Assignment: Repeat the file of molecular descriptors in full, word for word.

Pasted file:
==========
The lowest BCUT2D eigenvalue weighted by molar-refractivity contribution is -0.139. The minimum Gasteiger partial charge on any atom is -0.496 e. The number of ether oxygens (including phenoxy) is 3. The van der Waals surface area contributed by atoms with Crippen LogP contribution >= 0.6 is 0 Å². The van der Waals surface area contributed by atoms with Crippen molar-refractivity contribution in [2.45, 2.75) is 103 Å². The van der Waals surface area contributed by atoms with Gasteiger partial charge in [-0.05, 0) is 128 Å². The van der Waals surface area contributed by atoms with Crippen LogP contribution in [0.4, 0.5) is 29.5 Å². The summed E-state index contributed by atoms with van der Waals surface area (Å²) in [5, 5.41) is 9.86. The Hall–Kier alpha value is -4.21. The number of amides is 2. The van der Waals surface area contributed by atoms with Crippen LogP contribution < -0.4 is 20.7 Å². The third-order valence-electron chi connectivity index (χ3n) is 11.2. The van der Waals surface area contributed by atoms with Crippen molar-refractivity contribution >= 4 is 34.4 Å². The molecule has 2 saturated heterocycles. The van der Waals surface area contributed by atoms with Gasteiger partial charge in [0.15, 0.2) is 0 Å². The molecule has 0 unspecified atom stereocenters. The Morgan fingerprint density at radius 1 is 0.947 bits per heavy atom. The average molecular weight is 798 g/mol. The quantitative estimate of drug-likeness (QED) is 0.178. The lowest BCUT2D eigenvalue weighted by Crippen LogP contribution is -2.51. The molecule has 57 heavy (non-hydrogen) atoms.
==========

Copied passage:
The lowest BCUT2D eigenvalue weighted by molar-refractivity contribution is -0.139. The minimum Gasteiger partial charge on any atom is -0.496 e. The number of ether oxygens (including phenoxy) is 3. The van der Waals surface area contributed by atoms with Crippen LogP contribution >= 0.6 is 0 Å². The van der Waals surface area contributed by atoms with Crippen molar-refractivity contribution in [2.45, 2.75) is 103 Å². The van der Waals surface area contributed by atoms with Gasteiger partial charge in [-0.05, 0) is 128 Å². The van der Waals surface area contributed by atoms with Crippen LogP contribution in [0.4, 0.5) is 29.5 Å². The summed E-state index contributed by atoms with van der Waals surface area (Å²) in [5, 5.41) is 9.86. The Hall–Kier alpha value is -4.21. The number of amides is 2. The van der Waals surface area contributed by atoms with Crippen LogP contribution < -0.4 is 20.7 Å². The third-order valence-electron chi connectivity index (χ3n) is 11.2. The van der Waals surface area contributed by atoms with Crippen molar-refractivity contribution >= 4 is 34.4 Å². The molecule has 2 saturated heterocycles. The van der Waals surface area contributed by atoms with Gasteiger partial charge in [0.15, 0.2) is 0 Å². The molecule has 0 unspecified atom stereocenters. The Morgan fingerprint density at radius 1 is 0.947 bits per heavy atom. The average molecular weight is 798 g/mol. The quantitative estimate of drug-likeness (QED) is 0.178. The lowest BCUT2D eigenvalue weighted by Crippen LogP contribution is -2.51. The molecule has 57 heavy (non-hydrogen) atoms.